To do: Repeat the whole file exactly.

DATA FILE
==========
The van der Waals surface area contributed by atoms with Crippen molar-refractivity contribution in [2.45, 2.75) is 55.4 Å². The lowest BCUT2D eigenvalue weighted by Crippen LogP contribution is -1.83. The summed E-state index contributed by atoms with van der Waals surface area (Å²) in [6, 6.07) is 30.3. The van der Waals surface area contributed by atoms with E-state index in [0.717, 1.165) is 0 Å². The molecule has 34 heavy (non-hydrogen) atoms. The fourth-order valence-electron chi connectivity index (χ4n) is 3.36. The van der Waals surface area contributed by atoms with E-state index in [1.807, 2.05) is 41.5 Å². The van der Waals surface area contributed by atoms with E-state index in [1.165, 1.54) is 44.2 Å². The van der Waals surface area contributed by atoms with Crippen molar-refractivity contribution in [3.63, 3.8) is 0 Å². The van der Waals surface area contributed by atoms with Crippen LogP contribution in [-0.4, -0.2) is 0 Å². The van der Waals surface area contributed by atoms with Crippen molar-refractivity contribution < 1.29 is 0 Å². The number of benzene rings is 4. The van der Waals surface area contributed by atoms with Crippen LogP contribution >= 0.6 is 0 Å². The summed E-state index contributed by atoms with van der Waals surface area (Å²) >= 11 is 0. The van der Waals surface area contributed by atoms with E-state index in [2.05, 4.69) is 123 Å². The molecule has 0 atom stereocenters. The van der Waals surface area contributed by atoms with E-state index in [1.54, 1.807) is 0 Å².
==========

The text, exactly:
The van der Waals surface area contributed by atoms with Crippen molar-refractivity contribution in [2.45, 2.75) is 55.4 Å². The lowest BCUT2D eigenvalue weighted by Crippen LogP contribution is -1.83. The summed E-state index contributed by atoms with van der Waals surface area (Å²) in [6, 6.07) is 30.3. The van der Waals surface area contributed by atoms with E-state index in [0.717, 1.165) is 0 Å². The molecule has 34 heavy (non-hydrogen) atoms. The fourth-order valence-electron chi connectivity index (χ4n) is 3.36. The van der Waals surface area contributed by atoms with E-state index in [1.807, 2.05) is 41.5 Å². The van der Waals surface area contributed by atoms with E-state index in [1.165, 1.54) is 44.2 Å². The van der Waals surface area contributed by atoms with Crippen molar-refractivity contribution in [3.63, 3.8) is 0 Å². The van der Waals surface area contributed by atoms with Crippen LogP contribution in [-0.4, -0.2) is 0 Å². The van der Waals surface area contributed by atoms with Crippen molar-refractivity contribution < 1.29 is 0 Å². The number of benzene rings is 4. The van der Waals surface area contributed by atoms with Crippen LogP contribution >= 0.6 is 0 Å². The summed E-state index contributed by atoms with van der Waals surface area (Å²) >= 11 is 0. The van der Waals surface area contributed by atoms with E-state index in [2.05, 4.69) is 123 Å². The molecule has 0 atom stereocenters. The van der Waals surface area contributed by atoms with E-state index in [1.54, 1.807) is 0 Å².